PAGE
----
Operator: Jackie Chimera, KBW.
Jacquelynne Chimera - KBW: Looking to the unsettled tax matter that you had talked about, do you have any more of those that are kind of sitting in the backburner that might pop up over the next few quarters?
Kent T. Lucien - Vice Chairman and CFO: That's always possible. I mean, just the nature of the tax area where resolutions take many, many years. So, this particular items goes back over five years. So, it's always possible, very difficult to predict, and nearly impossible to specify timing.
Jacquelynne Chimera - KBW: And Kent just to make sure that I heard you correctly, that was $250 million that were moved into held to maturity this quarter and then 2Q. And then $200 million that are moving in 3Q, right?
Kent T. Lucien - Vice Chairman and CFO: Yes, that’s right.
Jacquelynne Chimera - KBW: And then I guess just lastly if you don't mind providing an update on how the traction in the credit card portfolio has been?
Kent T. Lucien - Vice Chairman and CFO: It's been very good. It's balances are now up over $4 million. So, we quadrupled our portfolio, Jackie. But the real number for us is we have opened upwards of 6,000 accounts. So, the product has been very well received by our client base, people are very satisfied with the features and benefits. We have few other products coming out in the near future. So, it's just been very good augmentation to our product line. And we think as I've told you before, I think longer term is going to be a very successful product for us, but it's just going to take a while to season up dollar-wise.
Operator: Brett Rabatin, Sterne, Agee.
Brett Rabatin - Sterne, Agee: Wanted to maybe follow-up on the premium amort just one more time. With the $16.8 million that’s about 100 basis points on your current portfolio and between 2011 and '12, you were kind of running at $13 million or $14 million premium amortization I was just curious if you think it might fall below that with sort of how you see things can and then I was curious if you were buying Ginnie's at premiums or kind of you talked about not being neutral from a reimbursement perspective. Could you maybe clarify a little bit on what you are buying?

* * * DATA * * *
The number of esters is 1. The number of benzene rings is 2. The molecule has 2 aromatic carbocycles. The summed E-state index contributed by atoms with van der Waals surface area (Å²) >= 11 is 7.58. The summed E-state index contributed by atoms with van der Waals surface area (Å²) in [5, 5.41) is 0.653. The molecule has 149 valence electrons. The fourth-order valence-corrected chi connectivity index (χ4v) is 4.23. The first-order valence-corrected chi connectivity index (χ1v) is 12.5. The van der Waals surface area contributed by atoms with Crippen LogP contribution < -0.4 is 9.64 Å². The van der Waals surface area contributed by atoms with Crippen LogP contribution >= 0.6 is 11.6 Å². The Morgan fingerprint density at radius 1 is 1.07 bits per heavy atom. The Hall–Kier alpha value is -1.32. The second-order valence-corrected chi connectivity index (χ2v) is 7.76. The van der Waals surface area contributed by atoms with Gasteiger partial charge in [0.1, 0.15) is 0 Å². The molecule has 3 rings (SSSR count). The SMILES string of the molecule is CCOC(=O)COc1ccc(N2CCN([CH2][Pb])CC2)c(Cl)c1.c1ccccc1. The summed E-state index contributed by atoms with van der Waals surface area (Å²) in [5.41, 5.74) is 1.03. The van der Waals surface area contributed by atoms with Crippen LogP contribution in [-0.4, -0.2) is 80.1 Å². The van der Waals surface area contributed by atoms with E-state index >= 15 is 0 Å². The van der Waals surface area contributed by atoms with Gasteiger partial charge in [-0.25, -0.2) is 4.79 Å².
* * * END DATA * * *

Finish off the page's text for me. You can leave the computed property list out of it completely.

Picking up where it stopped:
Kent T. Lucien - Vice Chairman and CFO: I wouldn’t get too carried away with the opportunity in the amortization space I think directionally it is going to be positive for us but it's not just not going to be as big initially as we may have seen in earlier periods. So I don’t know if that helps you very much. But we are talking about pretty modest, but directionally positive changes.
Brett Rabatin - Sterne, Agee: Would it be fair to assume then like $2 million to $3 million reduction as those pre-paid speeds slow would sort of be the pace kind of given what sort of line premiums still average amortize versus accelerated pre-pay speed?
Kent T. Lucien - Vice Chairman and CFO: That number over several months is possible. If you want to go out much longer you can think about a little bit bigger number and but I just didn’t want you to think that it's going to go half, it's not. In terms of what we are buying, we are buying little bit more in the municipal space, little bit more in the corporate space. We are going to bring down the mortgage a little bit. So slight reduction in that area. As I mentioned, probably neutral now in terms of roll off and the roll off yield in the second quarter was about 2.5% and that's kind of what we're averaging out between the various investment categories right now.
Brett Rabatin - Sterne, Agee: Then, the other question I had, I know I've asked about this before, but I saw that Hawaii got the first $250 million for the rail project last month, so, I was just curious any update on in fact, might that project, might benefit you guys and if so, can you make loans on the various companies that are going to be doing that?
Kent T. Lucien - Vice Chairman and CFO: Yeah, Brett, we think that the potential stimulus created by the rail over the next several years is going to be quite meaningful and we in fact – our lending are our active with a number of companies that are a part of that project.
Operator: Matt Keating, Barclays.